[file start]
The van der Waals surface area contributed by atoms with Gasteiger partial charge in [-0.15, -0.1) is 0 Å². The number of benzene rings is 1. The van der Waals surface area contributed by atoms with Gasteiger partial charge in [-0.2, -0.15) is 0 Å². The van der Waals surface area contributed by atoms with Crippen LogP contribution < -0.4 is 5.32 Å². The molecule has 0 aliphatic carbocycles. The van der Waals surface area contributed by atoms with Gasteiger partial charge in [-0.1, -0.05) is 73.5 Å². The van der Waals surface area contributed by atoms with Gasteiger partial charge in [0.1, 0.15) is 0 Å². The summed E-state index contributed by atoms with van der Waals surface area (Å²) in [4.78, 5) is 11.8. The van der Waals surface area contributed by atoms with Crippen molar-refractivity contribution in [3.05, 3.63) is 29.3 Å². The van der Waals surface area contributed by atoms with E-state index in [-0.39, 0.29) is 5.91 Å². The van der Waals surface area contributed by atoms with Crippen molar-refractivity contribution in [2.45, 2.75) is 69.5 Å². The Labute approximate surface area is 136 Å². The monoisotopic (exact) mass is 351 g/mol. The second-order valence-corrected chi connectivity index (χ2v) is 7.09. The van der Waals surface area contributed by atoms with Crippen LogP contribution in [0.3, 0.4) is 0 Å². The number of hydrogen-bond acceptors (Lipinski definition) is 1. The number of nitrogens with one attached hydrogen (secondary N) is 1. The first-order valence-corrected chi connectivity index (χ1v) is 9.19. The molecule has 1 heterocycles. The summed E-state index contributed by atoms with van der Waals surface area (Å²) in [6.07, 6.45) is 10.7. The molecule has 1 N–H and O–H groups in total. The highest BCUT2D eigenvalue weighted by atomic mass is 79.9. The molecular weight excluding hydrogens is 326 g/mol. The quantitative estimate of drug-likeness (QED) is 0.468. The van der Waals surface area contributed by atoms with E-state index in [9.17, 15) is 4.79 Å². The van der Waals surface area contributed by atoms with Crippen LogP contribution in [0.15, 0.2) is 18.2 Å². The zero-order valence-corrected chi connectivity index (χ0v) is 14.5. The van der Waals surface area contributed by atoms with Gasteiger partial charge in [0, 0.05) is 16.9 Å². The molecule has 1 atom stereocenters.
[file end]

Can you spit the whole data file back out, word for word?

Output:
The van der Waals surface area contributed by atoms with Gasteiger partial charge in [-0.15, -0.1) is 0 Å². The number of benzene rings is 1. The van der Waals surface area contributed by atoms with Gasteiger partial charge in [-0.2, -0.15) is 0 Å². The van der Waals surface area contributed by atoms with Crippen LogP contribution < -0.4 is 5.32 Å². The molecule has 0 aliphatic carbocycles. The van der Waals surface area contributed by atoms with Gasteiger partial charge in [-0.1, -0.05) is 73.5 Å². The van der Waals surface area contributed by atoms with Gasteiger partial charge in [0.1, 0.15) is 0 Å². The summed E-state index contributed by atoms with van der Waals surface area (Å²) in [4.78, 5) is 11.8. The van der Waals surface area contributed by atoms with Crippen molar-refractivity contribution in [3.05, 3.63) is 29.3 Å². The van der Waals surface area contributed by atoms with E-state index in [-0.39, 0.29) is 5.91 Å². The van der Waals surface area contributed by atoms with Crippen molar-refractivity contribution in [2.45, 2.75) is 69.5 Å². The Labute approximate surface area is 136 Å². The monoisotopic (exact) mass is 351 g/mol. The second-order valence-corrected chi connectivity index (χ2v) is 7.09. The van der Waals surface area contributed by atoms with Crippen LogP contribution in [0.3, 0.4) is 0 Å². The number of hydrogen-bond acceptors (Lipinski definition) is 1. The number of nitrogens with one attached hydrogen (secondary N) is 1. The first-order valence-corrected chi connectivity index (χ1v) is 9.19. The molecule has 1 heterocycles. The summed E-state index contributed by atoms with van der Waals surface area (Å²) in [6.07, 6.45) is 10.7. The molecule has 1 N–H and O–H groups in total. The highest BCUT2D eigenvalue weighted by atomic mass is 79.9. The molecular weight excluding hydrogens is 326 g/mol. The quantitative estimate of drug-likeness (QED) is 0.468. The van der Waals surface area contributed by atoms with E-state index in [9.17, 15) is 4.79 Å². The van der Waals surface area contributed by atoms with Crippen LogP contribution in [0.15, 0.2) is 18.2 Å². The zero-order valence-corrected chi connectivity index (χ0v) is 14.5. The van der Waals surface area contributed by atoms with Gasteiger partial charge in [0, 0.05) is 16.9 Å². The molecule has 1 atom stereocenters.